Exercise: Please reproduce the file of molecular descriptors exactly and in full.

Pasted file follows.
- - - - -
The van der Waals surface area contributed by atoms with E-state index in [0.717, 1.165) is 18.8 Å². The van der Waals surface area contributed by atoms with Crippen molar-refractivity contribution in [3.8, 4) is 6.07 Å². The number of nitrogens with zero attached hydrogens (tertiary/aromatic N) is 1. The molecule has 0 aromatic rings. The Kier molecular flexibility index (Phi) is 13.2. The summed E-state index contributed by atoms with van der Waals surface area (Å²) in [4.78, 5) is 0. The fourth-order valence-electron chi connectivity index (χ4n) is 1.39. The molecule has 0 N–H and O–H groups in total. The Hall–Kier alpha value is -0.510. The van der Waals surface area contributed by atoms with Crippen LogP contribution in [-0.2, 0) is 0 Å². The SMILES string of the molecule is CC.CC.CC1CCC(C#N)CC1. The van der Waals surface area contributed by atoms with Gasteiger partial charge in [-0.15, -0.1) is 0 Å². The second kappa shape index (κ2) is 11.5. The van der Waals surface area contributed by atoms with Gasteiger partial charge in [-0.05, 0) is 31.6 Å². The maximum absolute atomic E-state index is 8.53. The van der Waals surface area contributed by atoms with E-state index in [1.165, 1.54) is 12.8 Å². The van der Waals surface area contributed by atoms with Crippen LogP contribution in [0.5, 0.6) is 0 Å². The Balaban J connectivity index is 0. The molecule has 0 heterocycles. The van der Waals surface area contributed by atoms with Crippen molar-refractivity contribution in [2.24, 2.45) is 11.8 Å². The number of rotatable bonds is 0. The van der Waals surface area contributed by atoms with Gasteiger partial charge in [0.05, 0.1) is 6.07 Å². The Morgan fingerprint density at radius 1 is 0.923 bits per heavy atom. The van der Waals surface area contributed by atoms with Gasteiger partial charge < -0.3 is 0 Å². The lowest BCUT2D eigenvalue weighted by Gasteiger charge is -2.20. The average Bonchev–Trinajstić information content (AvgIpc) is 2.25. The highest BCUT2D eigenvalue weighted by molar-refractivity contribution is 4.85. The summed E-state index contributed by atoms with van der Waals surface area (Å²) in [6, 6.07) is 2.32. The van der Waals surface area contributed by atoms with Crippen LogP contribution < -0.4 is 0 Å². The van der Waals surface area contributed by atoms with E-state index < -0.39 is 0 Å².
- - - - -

The van der Waals surface area contributed by atoms with E-state index in [0.717, 1.165) is 18.8 Å². The van der Waals surface area contributed by atoms with Crippen molar-refractivity contribution in [3.8, 4) is 6.07 Å². The number of nitrogens with zero attached hydrogens (tertiary/aromatic N) is 1. The molecule has 0 aromatic rings. The Kier molecular flexibility index (Phi) is 13.2. The summed E-state index contributed by atoms with van der Waals surface area (Å²) in [4.78, 5) is 0. The fourth-order valence-electron chi connectivity index (χ4n) is 1.39. The molecule has 0 N–H and O–H groups in total. The Hall–Kier alpha value is -0.510. The van der Waals surface area contributed by atoms with Crippen LogP contribution in [-0.2, 0) is 0 Å². The SMILES string of the molecule is CC.CC.CC1CCC(C#N)CC1. The van der Waals surface area contributed by atoms with Gasteiger partial charge in [-0.15, -0.1) is 0 Å². The second kappa shape index (κ2) is 11.5. The van der Waals surface area contributed by atoms with Gasteiger partial charge in [-0.05, 0) is 31.6 Å². The maximum absolute atomic E-state index is 8.53. The van der Waals surface area contributed by atoms with E-state index in [1.165, 1.54) is 12.8 Å². The van der Waals surface area contributed by atoms with Crippen LogP contribution in [0.5, 0.6) is 0 Å². The Balaban J connectivity index is 0. The molecule has 0 heterocycles. The van der Waals surface area contributed by atoms with Crippen molar-refractivity contribution in [2.24, 2.45) is 11.8 Å². The number of rotatable bonds is 0. The van der Waals surface area contributed by atoms with Gasteiger partial charge in [0.05, 0.1) is 6.07 Å². The Morgan fingerprint density at radius 1 is 0.923 bits per heavy atom. The van der Waals surface area contributed by atoms with Gasteiger partial charge < -0.3 is 0 Å². The lowest BCUT2D eigenvalue weighted by Gasteiger charge is -2.20. The average Bonchev–Trinajstić information content (AvgIpc) is 2.25. The highest BCUT2D eigenvalue weighted by molar-refractivity contribution is 4.85. The summed E-state index contributed by atoms with van der Waals surface area (Å²) in [6, 6.07) is 2.32. The van der Waals surface area contributed by atoms with Crippen LogP contribution < -0.4 is 0 Å². The van der Waals surface area contributed by atoms with E-state index < -0.39 is 0 Å².